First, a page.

The old world bollworm (Helicoverpa armigera) has been found in Florida. This marks the first time it has been found in the continental US other than a few specimens found at port interceptions. Last September, the old world bollworm was found at a single farm in Puerto Rico. The old world bollworm feeds on about 200 plants, cotton included, and is known to develop resistance to insecticides more rapidly than other Helicoverpa species.
Here are several recent resources to learn more about the old world bollworm:
Dr. Philip Roberts, a UGA Extension Entomologist, recently updated the Georgia Cotton Commission board of directors about this new pest. He indicated that he and Dr. Michael Toews, a UGA Research Entomologist, are very aware of the issue and are monitoring for this new invasive pest. Unfortunately, the old world bollworm is identical to the corn earworm that is found all over Georgia and these two species cannot be distinguished just by visual indicators.
The National Cotton Council (NCC) has mentioned the threat of the old world bollworm to US cotton producers and USDA for several years now. NCC has monitored old world bollworm captures and indicated that it could reach the US soon.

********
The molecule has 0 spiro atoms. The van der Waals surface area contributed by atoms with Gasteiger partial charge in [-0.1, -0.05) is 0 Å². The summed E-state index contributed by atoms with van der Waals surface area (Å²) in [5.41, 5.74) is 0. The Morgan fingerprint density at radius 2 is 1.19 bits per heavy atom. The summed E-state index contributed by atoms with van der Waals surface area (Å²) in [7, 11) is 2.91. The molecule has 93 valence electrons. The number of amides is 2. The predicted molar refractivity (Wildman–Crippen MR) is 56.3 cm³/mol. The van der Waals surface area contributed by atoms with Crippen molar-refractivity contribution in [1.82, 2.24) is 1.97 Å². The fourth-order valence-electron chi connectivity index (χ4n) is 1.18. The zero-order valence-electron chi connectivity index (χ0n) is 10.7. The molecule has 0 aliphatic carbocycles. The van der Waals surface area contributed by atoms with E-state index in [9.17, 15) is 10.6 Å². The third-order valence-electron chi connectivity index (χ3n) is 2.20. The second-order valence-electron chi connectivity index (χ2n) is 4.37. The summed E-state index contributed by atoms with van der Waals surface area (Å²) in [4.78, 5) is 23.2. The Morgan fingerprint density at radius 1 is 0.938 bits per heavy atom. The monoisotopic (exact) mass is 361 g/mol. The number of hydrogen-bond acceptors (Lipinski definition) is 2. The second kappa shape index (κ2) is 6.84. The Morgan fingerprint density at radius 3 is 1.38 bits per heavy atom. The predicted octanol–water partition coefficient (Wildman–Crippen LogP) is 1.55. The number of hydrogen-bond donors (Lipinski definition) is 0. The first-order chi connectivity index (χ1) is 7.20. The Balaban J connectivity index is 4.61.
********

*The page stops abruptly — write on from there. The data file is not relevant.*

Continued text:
Adult male (1) and female (2) Helicoverpa armigera from Europe (taken from the Florida Dept. of Ag and Consumer Affairs Pest Alert)
In other news, Rome Ethredge (Seminole County County Agent) and Dr. Bob Kemerait (UGA Plant Pathologist) released a short blog about angular leaf spot, also known as bacterial blight. They indicated that it has only been found west of I-75 and south of Tift County this year. There is no treatment for angular leaf spot since it is a bacterial disease, but worst-case-scenario yield loss is reported to not exceed 10%.
The final cotton news of the week comes from a speech by Dr. Gary Adams, President/CEO of NCC. Below are two articles from his speech to the Mississippi Boll Weevil Management Corporation and the Mississippi Farm Bureau.